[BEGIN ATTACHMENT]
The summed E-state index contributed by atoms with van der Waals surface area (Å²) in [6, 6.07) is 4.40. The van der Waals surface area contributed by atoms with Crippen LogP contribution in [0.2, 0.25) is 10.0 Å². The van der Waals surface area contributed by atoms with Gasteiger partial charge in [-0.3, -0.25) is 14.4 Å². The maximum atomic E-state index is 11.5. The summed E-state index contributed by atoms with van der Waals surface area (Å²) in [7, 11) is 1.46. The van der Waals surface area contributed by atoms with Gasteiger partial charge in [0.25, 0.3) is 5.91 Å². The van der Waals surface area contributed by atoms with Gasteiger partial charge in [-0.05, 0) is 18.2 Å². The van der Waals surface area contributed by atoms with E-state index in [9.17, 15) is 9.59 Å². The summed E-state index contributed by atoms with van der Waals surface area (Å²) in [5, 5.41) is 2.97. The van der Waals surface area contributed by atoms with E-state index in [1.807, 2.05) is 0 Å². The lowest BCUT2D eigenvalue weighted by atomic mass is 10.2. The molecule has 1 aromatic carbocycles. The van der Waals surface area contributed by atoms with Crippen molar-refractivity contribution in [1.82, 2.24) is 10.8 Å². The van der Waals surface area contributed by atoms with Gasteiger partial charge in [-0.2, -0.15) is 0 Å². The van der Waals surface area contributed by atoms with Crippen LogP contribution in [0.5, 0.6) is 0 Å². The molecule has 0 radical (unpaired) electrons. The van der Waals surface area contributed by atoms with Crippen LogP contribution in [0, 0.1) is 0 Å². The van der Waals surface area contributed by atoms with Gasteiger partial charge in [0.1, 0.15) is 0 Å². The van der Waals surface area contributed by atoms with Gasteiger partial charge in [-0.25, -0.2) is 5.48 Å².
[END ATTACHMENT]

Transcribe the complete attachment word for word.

The summed E-state index contributed by atoms with van der Waals surface area (Å²) in [6, 6.07) is 4.40. The van der Waals surface area contributed by atoms with Crippen LogP contribution in [0.2, 0.25) is 10.0 Å². The van der Waals surface area contributed by atoms with Gasteiger partial charge in [-0.3, -0.25) is 14.4 Å². The maximum atomic E-state index is 11.5. The summed E-state index contributed by atoms with van der Waals surface area (Å²) in [7, 11) is 1.46. The van der Waals surface area contributed by atoms with Gasteiger partial charge in [0.25, 0.3) is 5.91 Å². The van der Waals surface area contributed by atoms with Gasteiger partial charge in [-0.05, 0) is 18.2 Å². The van der Waals surface area contributed by atoms with E-state index in [9.17, 15) is 9.59 Å². The summed E-state index contributed by atoms with van der Waals surface area (Å²) in [5, 5.41) is 2.97. The van der Waals surface area contributed by atoms with E-state index in [1.807, 2.05) is 0 Å². The lowest BCUT2D eigenvalue weighted by atomic mass is 10.2. The molecule has 1 aromatic carbocycles. The van der Waals surface area contributed by atoms with Crippen molar-refractivity contribution in [1.82, 2.24) is 10.8 Å². The van der Waals surface area contributed by atoms with Gasteiger partial charge in [-0.2, -0.15) is 0 Å². The van der Waals surface area contributed by atoms with Crippen LogP contribution in [0.5, 0.6) is 0 Å². The molecule has 0 radical (unpaired) electrons. The van der Waals surface area contributed by atoms with Crippen LogP contribution in [0, 0.1) is 0 Å². The van der Waals surface area contributed by atoms with Gasteiger partial charge in [0.1, 0.15) is 0 Å². The van der Waals surface area contributed by atoms with Gasteiger partial charge in [-0.25, -0.2) is 5.48 Å².